Miniature Bull Terrier

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Is the Miniature Bull Terrier right for you?

Species group:

The basics:
The earliest Bull Terriers bred in early 19th century England came in a wide range of sizes -- Toys (four to seven pounds), Medium/Miniatures (15 to 16 pounds), and standard Bull Terriers weighing up to 80 pounds. While the Toys fell into disfavor, the Miniature won attention as an easy-to-handle, lightweight alternative to the full-sized version. The American Kennel Club (AKC) recognized the Miniature Bull Terrier as its own breed in 1991.

Like other terriers, the Miniature Bull Terrier can be a bundle of energy, but its size makes it more practical for many active families. These dogs delight in play and doing things with their people. However, a bored Miniature Bull Terrier is likely to turn its energy and sense of mischief into creating trouble.

Appearance / health:
The Miniature Bull Terrier is very much like the Standard Bull Terrier in appearance but smaller. They are small, squarish, muscular dogs. The egg-shaped head that is almost flat from the nose to the eyebrow is a characteristic feature of the breed. Eyes are small, dark, well sunken, and triangular. The tail is short and is carried almost horizontally.

Miniature Bull Terriers do not need much grooming. They are average shedders and shed twice a year. Occasional combing and brushing is done to remove any dead hair. A wet towel can be used to clean the coat.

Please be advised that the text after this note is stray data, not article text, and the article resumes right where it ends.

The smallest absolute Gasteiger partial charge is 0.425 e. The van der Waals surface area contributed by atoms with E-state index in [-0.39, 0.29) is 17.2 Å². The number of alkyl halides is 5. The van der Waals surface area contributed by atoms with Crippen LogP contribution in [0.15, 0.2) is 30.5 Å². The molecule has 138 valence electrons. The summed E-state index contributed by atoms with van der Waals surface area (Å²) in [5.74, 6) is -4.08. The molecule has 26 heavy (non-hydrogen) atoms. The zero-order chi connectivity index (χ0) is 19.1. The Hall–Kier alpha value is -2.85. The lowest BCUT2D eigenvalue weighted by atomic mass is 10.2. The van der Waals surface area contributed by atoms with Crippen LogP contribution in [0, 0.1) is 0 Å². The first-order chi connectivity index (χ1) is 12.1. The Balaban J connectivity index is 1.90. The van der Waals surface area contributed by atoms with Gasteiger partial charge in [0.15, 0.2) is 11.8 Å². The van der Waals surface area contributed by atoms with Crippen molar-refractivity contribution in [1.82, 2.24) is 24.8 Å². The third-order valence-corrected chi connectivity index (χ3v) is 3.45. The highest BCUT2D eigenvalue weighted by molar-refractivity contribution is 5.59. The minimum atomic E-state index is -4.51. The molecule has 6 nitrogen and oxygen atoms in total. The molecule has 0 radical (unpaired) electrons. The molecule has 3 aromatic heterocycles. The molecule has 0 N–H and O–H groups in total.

They require moderate amount of exercise every day. A walk or a jog is important to keep them healthy and happy.

Miniature Bull Terriers are prone to deafness. Many also suffer from skin allergies caused by flea and insect bites or food. Bloating is common. A few are prone to zinc deficiency, which can be fatal.

Behavior / temperament:
They can be destructive at times either by chewing or biting objects in the house. Always eager to please, they cannot live without their owners. They rarely fail to wag their tails or slobber their owner with kisses when they see them. They do not make the best of guard dogs, as they are too independent-minded and friendly with people most of the times. They demonstrate their terrier personality from time to time by digging up the yard or chasing smaller animals. Sometimes, they may willfully disobey their masters to follow their own instincts.

They have an average learning rate. Miniature Bulls are self-willed, obstinate, and manipulative. Training needs to be firm, consistent, and engaging. They also have strong protective instincts and tend to be suspicious towards people. Early socialization is necessary.

Most Miniature Bull Terriers do not bark without a reason.

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